ICC must address conflicts of interest - Woolf report
Conflicts of interest at the ICC board level must, in the words of the Woolf Report, be "declared, assessed and addressed" to end years of decision-making that have been affected by back-room dealings and little transparency.
The report devotes considerable time to the matter of ethics, painting a grim picture of the ICC board's ethical practices and knowledge of how best to conduct its business. Conflicts abound, whether they be those inherent in representing the ICC and the board member's own country at the same time, or ones related to commercial links or dealings between nations.
"Some of those interviewed complained of a lack of openness and transparent behaviour where conflicts of interest, particularly at director level, could occur. They were left in doubt as to whether Member Boards' interests were promoted over the ICC's interests," the report said. "Due to the lack of disclosure, remarkably, no person interviewed could recall, for example, a situation where a conflict of interest was disclosed and the Director concerned excused himself and abstained from voting on a particular issue.
"Given that conflicts of interest are likely to arise from time to time in an organisation such as the ICC, this may indicate that the underlying requirements in this and other areas have not been made sufficiently clear, or are not sufficiently understood or observed."
Vast differences in financial strength between Full Members, from India at the top to Zimbabwe at the bottom, have created an unequal balance of power. The matter of financial loans between Member nations came up in the report as a frequent matter of conjecture among board members.
"Some of those interviewed believe that there are occasions when those with greater financial leverage are able to use their financial power to influence voting at the ICC Board, for example, through the offer of a future tour that would bring additional revenue to the host Member," the report said.
"The disparity of the financial positions of Members creates an environment in which it is possible that one Member may approach another Member for financial support or a loan. Such transactions could potentially create (or be perceived to create) a conflict of interest and could jeopardise the independence of Members. There is currently no requirement for such financial arrangements to be disclosed to the ICC and therefore the ICC would not necessarily be aware if loans were being made between Members and any consequent impairment of independence.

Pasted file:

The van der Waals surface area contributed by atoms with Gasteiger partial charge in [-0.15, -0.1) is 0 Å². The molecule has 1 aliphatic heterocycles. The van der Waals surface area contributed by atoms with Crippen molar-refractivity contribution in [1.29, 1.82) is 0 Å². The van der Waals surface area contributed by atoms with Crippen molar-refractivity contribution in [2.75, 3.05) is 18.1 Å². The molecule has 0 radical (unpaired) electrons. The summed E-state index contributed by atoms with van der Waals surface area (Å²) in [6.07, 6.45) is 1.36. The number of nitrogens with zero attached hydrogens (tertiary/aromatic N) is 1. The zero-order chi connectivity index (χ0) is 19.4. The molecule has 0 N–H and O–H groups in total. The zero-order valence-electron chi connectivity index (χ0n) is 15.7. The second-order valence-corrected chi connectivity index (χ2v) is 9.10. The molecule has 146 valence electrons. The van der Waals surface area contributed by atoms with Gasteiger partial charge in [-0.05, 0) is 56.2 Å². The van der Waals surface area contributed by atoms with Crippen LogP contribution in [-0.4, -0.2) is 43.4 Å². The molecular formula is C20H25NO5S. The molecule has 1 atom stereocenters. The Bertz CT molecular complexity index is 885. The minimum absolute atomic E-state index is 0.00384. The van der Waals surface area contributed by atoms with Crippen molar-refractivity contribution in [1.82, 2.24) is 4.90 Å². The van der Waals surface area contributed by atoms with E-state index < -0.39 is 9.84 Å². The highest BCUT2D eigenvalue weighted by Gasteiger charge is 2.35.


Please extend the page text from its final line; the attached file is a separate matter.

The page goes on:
"Concerns were expressed that the way a Director voted may have been influenced by factors beyond the specific issue in hand in order to obtain favourable treatment for another project."
The matter of gifts and inducements is addressed, with the ICC asked to refrain from providing "lavish gifts, hospitality or entertainment to members". At the same time, the game's governing body should "undertake regular risk assessments to identify those commercial arrangements and individuals that are most likely to attract attempts by third parties to inappropriately influence the ICC's decision making".
Government interference in cricket decisions is also outlined as a problem, though the report states that "governments taking an interest in the development of cricket and providing support and patronage to Member Boards may be acceptable or even desirable. It is a matter of achieving an appropriate balance between support and interference. It is important for the credibility of such safeguards that once defined, they are enforced rigorously and consistently."
In order to rid the ICC board of these conflicts and compromises, the report calls for the declaration of all potential conflicts of interest, with any board directors standing to benefit personally from a board decision asked to be excluded from decisions related to those matters.
The ICC has an existing code of ethics, which the report says should be reinforced and applied to every ICC office bearer, as well as commercial partners and intermediaries such as commercial agents. The report recommends that sanctions be drawn up for violations of the code, and the place of the ethics board be elevated to monitor governance and commercial practices at each level of the ICC.
Daniel Brettig is an assistant editor at ESPNcricinfo. He tweets here